Yesterday, I started reading a book by John Piper called ‘The Hidden Smile of God’. It was a recommendation by my dear brother in Christ, Kerry. Due to money being a little tight, he ended up buying it for me. For that, I am extremely grateful.
I found some solace and kindredness with John Bunyan through Piper’s retelling of his life. I think every Christian has felt like this at one time or another so I thought it would be good to share this part with others. Referring to John Bunyan, Piper writes:
It’s hard to put a date on his conversion, because in retelling the process in Grace Abounding to the Chief of Sinners he includes almost no dates or times. But it was a lengthy and agonizing process.
He was poring over the Scriptures but finding no peace or assurance. There were seasons of great doubt about the Scriptures and about his own soul. “A whole flood of blasphemies, both against God, Christ, and the Scriptures were poured upon my spirit, to my great confusion and astonishment… How can you tell but that the Turks had as good scriptures to prove their Mahomet the Savior as we have to prove our Jesus?” “My heart was at times exceeding hard. If I would have given a thousand pounds for a tear, I could not shed one.”
When he thought that he was established in the Gospel, there came a season of overwhelming darkness following a terrible temptation when he heard the words, “sell and part with this most blessed Christ… Let him go if he will.” He tells us that “I felt my heart freely consent thereto. Oh, the diligence of satan; oh, the desperateness of man’s heart.” For two years, he tells us, he was in the doom of damnation. “I feared that this wicked sin of mine might be that sin unpardonable.” “Oh, no one knows the terrors of those days but myself.” “I found it a hard work now to pray to God because despair was swallowing me up.”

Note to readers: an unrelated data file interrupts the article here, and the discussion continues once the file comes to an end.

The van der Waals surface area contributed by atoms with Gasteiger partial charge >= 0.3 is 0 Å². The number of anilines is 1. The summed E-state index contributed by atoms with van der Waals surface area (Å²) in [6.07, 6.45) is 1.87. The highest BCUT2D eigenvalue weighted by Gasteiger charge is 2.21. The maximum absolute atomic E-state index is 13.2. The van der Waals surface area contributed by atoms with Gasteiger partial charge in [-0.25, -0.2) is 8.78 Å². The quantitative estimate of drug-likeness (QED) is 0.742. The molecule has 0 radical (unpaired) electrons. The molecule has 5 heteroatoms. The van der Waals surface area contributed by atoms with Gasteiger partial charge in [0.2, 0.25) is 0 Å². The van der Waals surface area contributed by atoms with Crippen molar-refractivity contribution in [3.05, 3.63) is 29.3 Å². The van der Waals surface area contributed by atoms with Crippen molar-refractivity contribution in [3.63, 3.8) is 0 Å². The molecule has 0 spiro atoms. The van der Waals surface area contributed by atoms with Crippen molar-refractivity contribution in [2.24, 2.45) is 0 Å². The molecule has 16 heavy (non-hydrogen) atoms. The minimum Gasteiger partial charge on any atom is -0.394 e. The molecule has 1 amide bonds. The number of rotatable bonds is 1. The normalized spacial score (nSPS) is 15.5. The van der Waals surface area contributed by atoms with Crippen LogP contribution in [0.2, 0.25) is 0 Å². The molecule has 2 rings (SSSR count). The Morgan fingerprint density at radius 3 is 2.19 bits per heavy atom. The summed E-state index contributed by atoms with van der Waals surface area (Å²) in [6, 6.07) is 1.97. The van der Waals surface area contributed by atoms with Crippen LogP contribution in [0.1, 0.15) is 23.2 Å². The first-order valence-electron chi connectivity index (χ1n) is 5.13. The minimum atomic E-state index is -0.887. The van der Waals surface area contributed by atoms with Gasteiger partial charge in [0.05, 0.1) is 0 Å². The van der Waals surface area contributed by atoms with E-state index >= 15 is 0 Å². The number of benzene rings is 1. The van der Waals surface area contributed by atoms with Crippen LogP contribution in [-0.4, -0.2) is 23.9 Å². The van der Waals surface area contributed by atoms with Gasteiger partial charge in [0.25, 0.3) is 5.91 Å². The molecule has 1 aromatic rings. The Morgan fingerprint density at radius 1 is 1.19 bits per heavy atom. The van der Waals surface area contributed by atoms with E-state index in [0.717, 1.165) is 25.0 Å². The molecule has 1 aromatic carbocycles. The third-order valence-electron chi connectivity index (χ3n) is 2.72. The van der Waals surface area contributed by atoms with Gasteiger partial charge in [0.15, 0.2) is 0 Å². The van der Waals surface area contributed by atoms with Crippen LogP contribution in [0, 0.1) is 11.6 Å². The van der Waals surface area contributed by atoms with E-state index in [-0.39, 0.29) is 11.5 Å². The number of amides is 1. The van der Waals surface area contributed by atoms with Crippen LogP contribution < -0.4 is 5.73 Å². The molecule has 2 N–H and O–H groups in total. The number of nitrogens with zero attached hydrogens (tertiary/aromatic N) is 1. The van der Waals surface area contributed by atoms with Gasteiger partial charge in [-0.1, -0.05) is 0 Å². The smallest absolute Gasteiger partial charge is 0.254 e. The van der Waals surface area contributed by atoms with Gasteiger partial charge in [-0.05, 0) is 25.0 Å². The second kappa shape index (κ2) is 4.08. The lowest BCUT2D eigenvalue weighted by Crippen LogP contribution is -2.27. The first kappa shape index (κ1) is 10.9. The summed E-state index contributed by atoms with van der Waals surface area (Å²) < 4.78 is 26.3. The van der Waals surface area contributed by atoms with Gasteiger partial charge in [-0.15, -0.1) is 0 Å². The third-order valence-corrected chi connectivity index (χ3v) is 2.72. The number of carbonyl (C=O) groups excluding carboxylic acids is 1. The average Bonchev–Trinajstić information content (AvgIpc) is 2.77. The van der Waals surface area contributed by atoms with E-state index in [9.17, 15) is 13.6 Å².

Then comes what seemed to be the decisive moment.
“One day as I was passing into the field… this sentence fell upon my soul. Thy righteousness is in Heaven. And methought, withal, I saw with the eyes of my soul Jesus Christ at God’s right hand; there, I say, was my righteousness; so that wherever I was, or whatever I was doing, God could not say of me, He wants [lacks] my righteousness, for that was just before Him. I also saw, moreover, that it was not my good frame of heart that made my righteousness better, nor yet my bad frame that made my righteousness worse, for my righteousness was Jesus Christ Himself, ‘The same yesterday, today, and forever.’ Hebrews 13:8. Now did my chains fall off my legs indeed. I was loosed from my afflictions and irons; my temptations also fled away; so that from that time those dreadful scriptures of God [about the unforgivable sin] left off to trouble me; now went I also home rejoicing for the grace and love of God.”
This is a wonderful book to read at this time in my life. This book, one of many in the Swans Are Not Silent series, discusses the lives of John Bunyan, David Brainerd, and William Cowper. Cowper is the writer of one of my favorite hymns, There Is A Fountain Filled With Blood.
I look forward to finishing this book, praying that the Lord would use it, along with His Word, to mature me and to change my perspective during the times when I’m feeling like I’m in a dark tunnel with no end in sight. It’s easier to lose hope than it is to fight for it. May the Lord strengthen us all.